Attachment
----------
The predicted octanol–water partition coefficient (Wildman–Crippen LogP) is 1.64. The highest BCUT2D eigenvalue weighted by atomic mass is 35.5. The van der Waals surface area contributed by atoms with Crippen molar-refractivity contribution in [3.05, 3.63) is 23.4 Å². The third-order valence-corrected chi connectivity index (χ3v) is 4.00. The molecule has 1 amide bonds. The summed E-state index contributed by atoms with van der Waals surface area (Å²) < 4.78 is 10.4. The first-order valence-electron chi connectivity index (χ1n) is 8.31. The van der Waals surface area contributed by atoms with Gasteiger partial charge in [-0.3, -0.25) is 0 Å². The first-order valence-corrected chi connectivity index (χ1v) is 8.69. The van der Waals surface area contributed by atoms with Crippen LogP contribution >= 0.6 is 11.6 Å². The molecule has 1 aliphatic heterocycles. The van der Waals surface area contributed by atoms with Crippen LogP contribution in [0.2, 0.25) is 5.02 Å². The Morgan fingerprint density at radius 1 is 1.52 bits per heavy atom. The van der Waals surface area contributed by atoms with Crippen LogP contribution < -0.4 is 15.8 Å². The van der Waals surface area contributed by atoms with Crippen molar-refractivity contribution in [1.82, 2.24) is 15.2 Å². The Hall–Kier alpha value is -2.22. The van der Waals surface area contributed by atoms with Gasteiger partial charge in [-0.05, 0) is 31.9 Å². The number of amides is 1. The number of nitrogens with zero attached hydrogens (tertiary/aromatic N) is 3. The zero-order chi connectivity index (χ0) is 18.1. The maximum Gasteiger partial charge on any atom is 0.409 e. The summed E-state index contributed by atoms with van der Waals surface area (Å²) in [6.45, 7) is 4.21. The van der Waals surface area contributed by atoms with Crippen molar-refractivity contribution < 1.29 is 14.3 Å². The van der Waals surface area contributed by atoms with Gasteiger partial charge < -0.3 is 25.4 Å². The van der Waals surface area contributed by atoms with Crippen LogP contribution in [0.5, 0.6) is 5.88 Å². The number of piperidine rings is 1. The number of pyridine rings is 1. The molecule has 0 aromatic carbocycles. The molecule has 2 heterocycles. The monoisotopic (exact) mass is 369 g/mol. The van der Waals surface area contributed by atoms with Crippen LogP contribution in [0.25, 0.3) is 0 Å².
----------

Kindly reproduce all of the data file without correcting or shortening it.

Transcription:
The predicted octanol–water partition coefficient (Wildman–Crippen LogP) is 1.64. The highest BCUT2D eigenvalue weighted by atomic mass is 35.5. The van der Waals surface area contributed by atoms with Crippen molar-refractivity contribution in [3.05, 3.63) is 23.4 Å². The third-order valence-corrected chi connectivity index (χ3v) is 4.00. The molecule has 1 amide bonds. The summed E-state index contributed by atoms with van der Waals surface area (Å²) < 4.78 is 10.4. The first-order valence-electron chi connectivity index (χ1n) is 8.31. The van der Waals surface area contributed by atoms with Gasteiger partial charge in [-0.3, -0.25) is 0 Å². The first-order valence-corrected chi connectivity index (χ1v) is 8.69. The van der Waals surface area contributed by atoms with Crippen LogP contribution >= 0.6 is 11.6 Å². The molecule has 1 aliphatic heterocycles. The van der Waals surface area contributed by atoms with Crippen LogP contribution in [0.2, 0.25) is 5.02 Å². The Morgan fingerprint density at radius 1 is 1.52 bits per heavy atom. The van der Waals surface area contributed by atoms with Crippen LogP contribution < -0.4 is 15.8 Å². The van der Waals surface area contributed by atoms with Crippen molar-refractivity contribution in [1.82, 2.24) is 15.2 Å². The Hall–Kier alpha value is -2.22. The van der Waals surface area contributed by atoms with Gasteiger partial charge in [-0.05, 0) is 31.9 Å². The number of amides is 1. The number of nitrogens with zero attached hydrogens (tertiary/aromatic N) is 3. The zero-order chi connectivity index (χ0) is 18.1. The maximum Gasteiger partial charge on any atom is 0.409 e. The summed E-state index contributed by atoms with van der Waals surface area (Å²) in [6.45, 7) is 4.21. The van der Waals surface area contributed by atoms with Crippen molar-refractivity contribution < 1.29 is 14.3 Å². The van der Waals surface area contributed by atoms with Gasteiger partial charge < -0.3 is 25.4 Å². The van der Waals surface area contributed by atoms with Crippen LogP contribution in [0.5, 0.6) is 5.88 Å². The number of piperidine rings is 1. The number of pyridine rings is 1. The molecule has 0 aromatic carbocycles. The molecule has 2 heterocycles. The monoisotopic (exact) mass is 369 g/mol. The van der Waals surface area contributed by atoms with Crippen LogP contribution in [0.25, 0.3) is 0 Å².